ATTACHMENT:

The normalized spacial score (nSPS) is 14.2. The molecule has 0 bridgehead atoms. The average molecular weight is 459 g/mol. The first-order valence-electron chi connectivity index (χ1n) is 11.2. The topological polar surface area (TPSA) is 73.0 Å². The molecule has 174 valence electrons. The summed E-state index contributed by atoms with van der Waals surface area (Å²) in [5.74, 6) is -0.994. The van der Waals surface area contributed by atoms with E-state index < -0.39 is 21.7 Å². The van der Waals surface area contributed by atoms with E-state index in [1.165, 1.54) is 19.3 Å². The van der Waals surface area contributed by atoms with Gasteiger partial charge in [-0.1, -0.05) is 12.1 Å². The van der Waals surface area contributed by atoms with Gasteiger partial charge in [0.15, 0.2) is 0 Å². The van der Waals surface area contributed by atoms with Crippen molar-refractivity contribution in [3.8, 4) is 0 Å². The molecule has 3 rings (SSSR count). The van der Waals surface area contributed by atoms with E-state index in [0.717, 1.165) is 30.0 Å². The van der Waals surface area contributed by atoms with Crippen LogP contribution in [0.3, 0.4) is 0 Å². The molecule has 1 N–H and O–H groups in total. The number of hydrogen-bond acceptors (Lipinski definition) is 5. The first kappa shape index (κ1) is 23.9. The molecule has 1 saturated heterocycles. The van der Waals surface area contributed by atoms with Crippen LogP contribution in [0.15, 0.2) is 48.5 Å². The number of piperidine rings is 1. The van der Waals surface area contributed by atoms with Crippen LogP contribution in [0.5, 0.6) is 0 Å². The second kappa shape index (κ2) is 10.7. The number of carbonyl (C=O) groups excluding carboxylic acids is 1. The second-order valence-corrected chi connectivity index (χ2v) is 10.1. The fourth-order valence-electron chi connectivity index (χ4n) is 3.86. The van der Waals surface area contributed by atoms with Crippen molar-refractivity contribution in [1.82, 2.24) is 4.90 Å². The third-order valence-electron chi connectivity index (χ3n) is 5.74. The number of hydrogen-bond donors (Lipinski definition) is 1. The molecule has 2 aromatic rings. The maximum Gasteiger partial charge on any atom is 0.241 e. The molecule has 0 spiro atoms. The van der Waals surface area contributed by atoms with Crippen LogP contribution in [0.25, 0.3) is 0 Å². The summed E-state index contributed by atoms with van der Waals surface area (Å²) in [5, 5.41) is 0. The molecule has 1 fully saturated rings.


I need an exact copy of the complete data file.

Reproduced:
The normalized spacial score (nSPS) is 14.2. The molecule has 0 bridgehead atoms. The average molecular weight is 459 g/mol. The first-order valence-electron chi connectivity index (χ1n) is 11.2. The topological polar surface area (TPSA) is 73.0 Å². The molecule has 174 valence electrons. The summed E-state index contributed by atoms with van der Waals surface area (Å²) in [5.74, 6) is -0.994. The van der Waals surface area contributed by atoms with E-state index < -0.39 is 21.7 Å². The van der Waals surface area contributed by atoms with E-state index in [1.165, 1.54) is 19.3 Å². The van der Waals surface area contributed by atoms with Gasteiger partial charge in [-0.1, -0.05) is 12.1 Å². The van der Waals surface area contributed by atoms with Gasteiger partial charge in [0.15, 0.2) is 0 Å². The van der Waals surface area contributed by atoms with Crippen molar-refractivity contribution in [3.8, 4) is 0 Å². The molecule has 3 rings (SSSR count). The van der Waals surface area contributed by atoms with E-state index in [0.717, 1.165) is 30.0 Å². The van der Waals surface area contributed by atoms with Crippen LogP contribution in [0.3, 0.4) is 0 Å². The molecule has 1 N–H and O–H groups in total. The number of hydrogen-bond acceptors (Lipinski definition) is 5. The first kappa shape index (κ1) is 23.9. The molecule has 1 saturated heterocycles. The van der Waals surface area contributed by atoms with Crippen LogP contribution in [0.15, 0.2) is 48.5 Å². The number of piperidine rings is 1. The van der Waals surface area contributed by atoms with Crippen LogP contribution in [0.5, 0.6) is 0 Å². The second kappa shape index (κ2) is 10.7. The number of carbonyl (C=O) groups excluding carboxylic acids is 1. The second-order valence-corrected chi connectivity index (χ2v) is 10.1. The fourth-order valence-electron chi connectivity index (χ4n) is 3.86. The van der Waals surface area contributed by atoms with Crippen molar-refractivity contribution in [1.82, 2.24) is 4.90 Å². The third-order valence-electron chi connectivity index (χ3n) is 5.74. The number of hydrogen-bond donors (Lipinski definition) is 1. The molecule has 2 aromatic rings. The maximum Gasteiger partial charge on any atom is 0.241 e. The molecule has 0 spiro atoms. The van der Waals surface area contributed by atoms with Crippen LogP contribution in [0.25, 0.3) is 0 Å². The summed E-state index contributed by atoms with van der Waals surface area (Å²) in [5, 5.41) is 0. The molecule has 1 fully saturated rings.